Fact 2:    “Straight across the road was the smokehouse , locked so the hams couldn’t grow legs and wander away. To the right was the blacksmith’s shop. Beverly often went there to watch the nail boys work. He knew he’d be a nail boy himself when he was older. The nail boys made nails all day long, tap, tap, tap! They cut nail rod into short pieces, then hammered one end of each piece long and pointy and the other square and firm. The nail boys’ muscles stood out on their arms. Master Jefferson was proud of them.”    This passage was on page 4. It connects to that time period because it was normal then to have slaves. They were common. Also, it was common to have slaves working very hard work from a very young age. Even the younger slaves would only hope to have those jobs when they were older, no matter how hard they were. Another fact that connects it to that time period is that the character is calling his owner “Master Jefferson” instead of “Mr. Jefferson”, or even “Thomas Jefferson”.
    Fact 3:    “A gust of wind shook the doors in their frames. Miss Ellen shuddered. Maddy went over to the Declaration of Independance, those fancy handwritten words on the wall. He’d see if he could read it now. “When,” he read triumphantly. “When in the-” He paused. The next word was harder.”    This passage is on page 162. It connects the story to the time period because the building he is in (Monticello, Thomas Jefferson’s house in Virginia) had the Declaration on the wall. Now it is in a museum, but then, he just kept it in his house. Also, the character didn’t know how to read very well. That connected it to the time period it was in because now, if someone was the same age as he was, they would know how to read, but then, for a slave, they weren’t allowed to learn how to read. He was taught secretly.

Turning Points

Turning Point: One turning point from Jefferson’s Sons was when Beverly Hemings and Harriet Hemings left Monticello for a life that wasn’t as a slave. Both were able to pass for being white, so they went far away from Monticello (the place where everyone knew them) to begin a new life. Later, Eston Hemings joined them. Madison Hemings never joined them, though. On the right is a portrait of Eston Hemings.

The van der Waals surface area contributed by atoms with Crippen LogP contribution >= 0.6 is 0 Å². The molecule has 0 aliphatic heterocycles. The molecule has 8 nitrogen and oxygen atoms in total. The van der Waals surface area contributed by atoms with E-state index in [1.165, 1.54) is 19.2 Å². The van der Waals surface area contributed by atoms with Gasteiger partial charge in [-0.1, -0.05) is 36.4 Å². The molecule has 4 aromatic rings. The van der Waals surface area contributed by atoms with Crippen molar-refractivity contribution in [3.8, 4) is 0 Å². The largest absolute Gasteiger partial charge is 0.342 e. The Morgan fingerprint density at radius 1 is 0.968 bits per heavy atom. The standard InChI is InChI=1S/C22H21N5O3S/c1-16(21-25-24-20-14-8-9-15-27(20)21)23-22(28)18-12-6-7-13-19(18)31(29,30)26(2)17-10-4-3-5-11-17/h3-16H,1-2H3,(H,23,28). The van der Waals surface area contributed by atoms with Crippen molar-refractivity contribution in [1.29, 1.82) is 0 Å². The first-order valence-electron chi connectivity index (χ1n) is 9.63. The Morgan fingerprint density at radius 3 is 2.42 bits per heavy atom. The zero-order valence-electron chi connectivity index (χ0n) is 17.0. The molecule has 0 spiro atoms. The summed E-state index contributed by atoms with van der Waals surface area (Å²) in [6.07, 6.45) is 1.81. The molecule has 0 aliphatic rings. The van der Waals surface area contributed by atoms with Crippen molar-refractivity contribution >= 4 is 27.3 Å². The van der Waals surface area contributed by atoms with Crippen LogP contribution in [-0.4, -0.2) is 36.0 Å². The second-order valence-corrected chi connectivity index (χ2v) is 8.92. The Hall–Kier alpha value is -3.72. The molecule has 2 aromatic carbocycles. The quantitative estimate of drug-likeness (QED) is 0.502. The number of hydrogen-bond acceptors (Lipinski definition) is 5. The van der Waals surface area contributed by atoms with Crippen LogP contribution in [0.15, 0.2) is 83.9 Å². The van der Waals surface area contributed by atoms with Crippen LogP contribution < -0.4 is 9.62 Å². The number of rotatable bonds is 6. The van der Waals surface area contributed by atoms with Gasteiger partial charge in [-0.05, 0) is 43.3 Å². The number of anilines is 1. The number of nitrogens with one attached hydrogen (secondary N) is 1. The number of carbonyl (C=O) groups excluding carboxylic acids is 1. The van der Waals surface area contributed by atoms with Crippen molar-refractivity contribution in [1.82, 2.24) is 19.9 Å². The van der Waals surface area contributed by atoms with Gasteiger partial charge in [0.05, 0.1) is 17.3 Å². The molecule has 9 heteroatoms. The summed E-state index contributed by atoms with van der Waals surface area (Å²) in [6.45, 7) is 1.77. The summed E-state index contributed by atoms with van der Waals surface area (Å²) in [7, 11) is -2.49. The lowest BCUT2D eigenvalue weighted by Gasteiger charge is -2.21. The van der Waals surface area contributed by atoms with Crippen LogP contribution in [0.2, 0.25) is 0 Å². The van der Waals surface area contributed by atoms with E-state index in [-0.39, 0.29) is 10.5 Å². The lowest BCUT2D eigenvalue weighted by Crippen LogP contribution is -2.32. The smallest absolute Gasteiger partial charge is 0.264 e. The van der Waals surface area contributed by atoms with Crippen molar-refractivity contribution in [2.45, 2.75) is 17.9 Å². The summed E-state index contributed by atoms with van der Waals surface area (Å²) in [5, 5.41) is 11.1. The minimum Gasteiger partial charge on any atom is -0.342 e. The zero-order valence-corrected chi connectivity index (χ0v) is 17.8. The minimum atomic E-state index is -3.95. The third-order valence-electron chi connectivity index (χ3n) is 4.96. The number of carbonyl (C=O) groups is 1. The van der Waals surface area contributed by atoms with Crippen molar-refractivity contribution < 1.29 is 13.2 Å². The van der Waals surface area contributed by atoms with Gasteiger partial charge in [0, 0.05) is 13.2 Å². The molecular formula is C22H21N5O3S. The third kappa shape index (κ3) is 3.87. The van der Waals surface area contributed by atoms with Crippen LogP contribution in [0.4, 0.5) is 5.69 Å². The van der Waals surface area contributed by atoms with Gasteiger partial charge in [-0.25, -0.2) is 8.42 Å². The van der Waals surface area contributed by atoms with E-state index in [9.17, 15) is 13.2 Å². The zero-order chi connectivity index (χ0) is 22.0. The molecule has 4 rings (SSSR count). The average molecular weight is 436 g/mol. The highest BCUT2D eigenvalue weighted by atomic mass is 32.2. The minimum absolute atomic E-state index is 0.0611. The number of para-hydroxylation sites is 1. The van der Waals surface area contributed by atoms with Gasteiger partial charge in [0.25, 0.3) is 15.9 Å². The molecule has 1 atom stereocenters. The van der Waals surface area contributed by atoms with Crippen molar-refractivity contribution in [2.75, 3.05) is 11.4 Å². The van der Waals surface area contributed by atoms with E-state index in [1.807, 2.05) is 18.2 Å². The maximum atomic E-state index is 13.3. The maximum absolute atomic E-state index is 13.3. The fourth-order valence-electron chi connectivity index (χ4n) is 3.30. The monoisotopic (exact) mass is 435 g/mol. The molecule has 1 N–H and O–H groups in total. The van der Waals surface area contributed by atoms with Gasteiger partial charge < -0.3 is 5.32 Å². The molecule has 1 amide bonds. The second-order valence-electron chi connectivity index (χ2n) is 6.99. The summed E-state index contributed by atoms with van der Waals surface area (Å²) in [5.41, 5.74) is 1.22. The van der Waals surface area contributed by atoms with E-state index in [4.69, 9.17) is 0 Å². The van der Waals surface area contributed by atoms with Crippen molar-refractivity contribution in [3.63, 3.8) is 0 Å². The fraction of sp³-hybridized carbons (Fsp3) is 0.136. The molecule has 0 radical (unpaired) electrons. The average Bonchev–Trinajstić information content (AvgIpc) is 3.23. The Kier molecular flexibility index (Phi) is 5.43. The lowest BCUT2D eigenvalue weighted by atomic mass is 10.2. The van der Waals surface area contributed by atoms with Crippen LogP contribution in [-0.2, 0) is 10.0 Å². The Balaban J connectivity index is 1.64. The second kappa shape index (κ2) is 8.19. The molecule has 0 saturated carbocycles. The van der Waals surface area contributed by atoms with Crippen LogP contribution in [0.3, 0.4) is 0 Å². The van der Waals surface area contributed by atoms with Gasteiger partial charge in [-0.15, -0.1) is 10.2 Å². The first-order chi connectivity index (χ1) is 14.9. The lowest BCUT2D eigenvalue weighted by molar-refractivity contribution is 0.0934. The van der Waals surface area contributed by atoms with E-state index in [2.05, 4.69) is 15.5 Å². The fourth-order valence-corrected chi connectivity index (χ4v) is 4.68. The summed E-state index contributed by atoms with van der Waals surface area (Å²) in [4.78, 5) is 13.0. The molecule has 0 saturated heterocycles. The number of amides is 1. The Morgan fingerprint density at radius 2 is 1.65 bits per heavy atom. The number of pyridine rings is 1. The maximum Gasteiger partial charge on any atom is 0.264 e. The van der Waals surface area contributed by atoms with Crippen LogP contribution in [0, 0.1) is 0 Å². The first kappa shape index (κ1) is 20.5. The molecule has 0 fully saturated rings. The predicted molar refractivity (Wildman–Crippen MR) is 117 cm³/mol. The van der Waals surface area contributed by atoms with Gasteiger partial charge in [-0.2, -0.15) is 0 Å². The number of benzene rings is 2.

Turning Point: Another turning point in Jefferson’s Sons is when Peter Fossett’s (right) brother James was sold by Thomas Jefferson. This was important because he was a very good friend of the Hemings, especially Madison Hemings. Selling James Fossett really changed Madison Hemings’ life.

Turning Point: Another turning point from Jefferson’s Sons was when Thomas Jefferson (right) died. That was important because since he died with so many debts, a lot of the Jefferson family things would have to be sold, along with a lot of slaves. That included all of the friends of the Hemings, and a lot more. Many of the characters you really get to know in this book get sold at the end because of Jefferson’s death.

Turning Point: One last turning point in Jefferson’s Sons was when Thomas Jefferson gave Beverly Hemings a violin. Beverly had always liked to hear Thomas Jefferson play on his italian violin (right), so that meant a lot to him. That really showed that there was a bond between Jefferson and his children, even though he wasn’t aloud to have that known publicly.

Place in Time-1805 to the Present

1. Lewis and Clark reach the Pacific Ocean. They were the first Europeans to cross the continent. (November 19, 1805)
2. The American Civil War began. The war was about slavery and states rights. (April 12, 1861)
3. The United States bought Alaska from Russia for $7.2 million. (March 30, 1867)
4. Henry Ford sold the first car, the Model T, for $825.00. (August 12, 1908)
5. Philo Farnsworth invented the television. (September 7, 1927)
6. “Black Tuesday”, the day when the stock market crashed, which began the Great Depression.  (October 29, 1929)
7. The Japanese bombed the US naval fleet at Pearl Harbor, Hawaii causing the US to declare war on Japan. (December 7, 1941)
8. British Petroleum oil spill in the Gulf of Mexico. There was enormous environmental damage to the coast. (April 20, 2010)